Students at prestigious universities could face top-up fees of about Pounds 1,000 from 1998. The London School of Economics last week became the first university to start such a move when its Court of Governors agreed by a two-to-one majority that fees could be charged from September 1998 if financial circumstances required it.
Vice-chancellors meeting in London decided against imposing a Pounds 300 entry fee next September. But, they said, this was not because of the extra Pounds 100 million for universities found in last month's Budget but because of legal advice that students had not been given fair notice.
However, Professor Gareth Roberts, chairman of the Committee of Vice-Chancellors and Principals, said a "substantial" number of universities would alert applicants for places in 1998 that fees were possible.
He suspected that fees might be around the Pounds 1,000 mark, with a safety net so that at least half of students would not have to pay the full sum.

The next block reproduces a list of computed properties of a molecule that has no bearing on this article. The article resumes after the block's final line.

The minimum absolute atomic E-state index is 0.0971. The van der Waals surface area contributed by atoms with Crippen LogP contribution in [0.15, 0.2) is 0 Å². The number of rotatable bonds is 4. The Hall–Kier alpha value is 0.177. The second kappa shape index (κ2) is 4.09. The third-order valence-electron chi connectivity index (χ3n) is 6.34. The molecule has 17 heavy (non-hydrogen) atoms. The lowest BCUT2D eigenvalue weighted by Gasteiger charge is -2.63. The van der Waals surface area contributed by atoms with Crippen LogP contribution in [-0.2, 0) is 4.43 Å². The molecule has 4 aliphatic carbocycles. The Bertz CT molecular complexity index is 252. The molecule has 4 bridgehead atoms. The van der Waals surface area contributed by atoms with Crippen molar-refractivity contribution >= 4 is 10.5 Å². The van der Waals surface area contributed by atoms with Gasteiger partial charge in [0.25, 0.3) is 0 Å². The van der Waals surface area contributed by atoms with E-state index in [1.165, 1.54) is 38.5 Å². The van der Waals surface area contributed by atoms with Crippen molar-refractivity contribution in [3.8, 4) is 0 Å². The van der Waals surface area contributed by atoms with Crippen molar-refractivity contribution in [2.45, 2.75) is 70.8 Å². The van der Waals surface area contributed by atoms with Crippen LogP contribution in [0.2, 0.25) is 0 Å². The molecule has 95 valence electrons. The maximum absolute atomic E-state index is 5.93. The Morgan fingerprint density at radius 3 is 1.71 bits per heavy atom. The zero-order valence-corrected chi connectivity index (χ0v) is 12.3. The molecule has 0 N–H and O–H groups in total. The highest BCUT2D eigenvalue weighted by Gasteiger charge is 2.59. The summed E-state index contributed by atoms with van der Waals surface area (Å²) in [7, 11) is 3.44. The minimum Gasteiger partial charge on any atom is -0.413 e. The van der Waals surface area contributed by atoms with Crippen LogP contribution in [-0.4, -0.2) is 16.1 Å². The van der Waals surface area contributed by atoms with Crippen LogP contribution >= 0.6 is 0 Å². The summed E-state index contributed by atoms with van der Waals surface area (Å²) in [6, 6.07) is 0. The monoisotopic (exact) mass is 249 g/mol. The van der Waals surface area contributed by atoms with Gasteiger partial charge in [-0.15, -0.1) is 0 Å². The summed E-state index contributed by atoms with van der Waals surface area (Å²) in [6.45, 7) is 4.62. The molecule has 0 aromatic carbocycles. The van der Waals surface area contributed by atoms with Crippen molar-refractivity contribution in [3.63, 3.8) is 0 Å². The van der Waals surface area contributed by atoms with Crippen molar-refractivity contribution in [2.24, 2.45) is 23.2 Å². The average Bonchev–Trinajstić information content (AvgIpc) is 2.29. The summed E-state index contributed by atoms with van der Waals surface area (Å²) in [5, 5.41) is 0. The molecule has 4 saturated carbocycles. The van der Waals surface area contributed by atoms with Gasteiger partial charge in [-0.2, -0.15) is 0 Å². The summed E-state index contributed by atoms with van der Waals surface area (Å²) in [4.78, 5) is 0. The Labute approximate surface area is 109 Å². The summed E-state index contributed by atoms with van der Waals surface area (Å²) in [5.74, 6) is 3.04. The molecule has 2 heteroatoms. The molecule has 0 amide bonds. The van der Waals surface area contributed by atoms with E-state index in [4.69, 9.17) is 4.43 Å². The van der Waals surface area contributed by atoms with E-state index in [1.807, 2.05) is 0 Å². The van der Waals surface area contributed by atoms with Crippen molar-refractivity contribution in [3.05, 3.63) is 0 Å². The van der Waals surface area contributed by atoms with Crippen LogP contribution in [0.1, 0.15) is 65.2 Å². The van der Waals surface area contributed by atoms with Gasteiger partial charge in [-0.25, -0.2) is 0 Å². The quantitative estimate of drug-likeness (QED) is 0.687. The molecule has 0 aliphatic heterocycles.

He urged universities to wait until Sir Ron Dearing's inquiry into higher education had reported next summer before deciding whether to charge fees.
A group of older universities with large clinical and research commitments, known as The Russell Group, is most likely to start charging.
The group includes Oxford and Cambridge and long-established civic universities such as Manchester and Birmingham.
Tuition fees for home students, paid by the Government through local authorities, range from Pounds 750 a year for classroom-based activities to Pounds 2,800 for clinical courses.
Overseas students pay higher fees which reflect the true cost, ranging from Pounds 6,000 to Pounds 15,000 a year.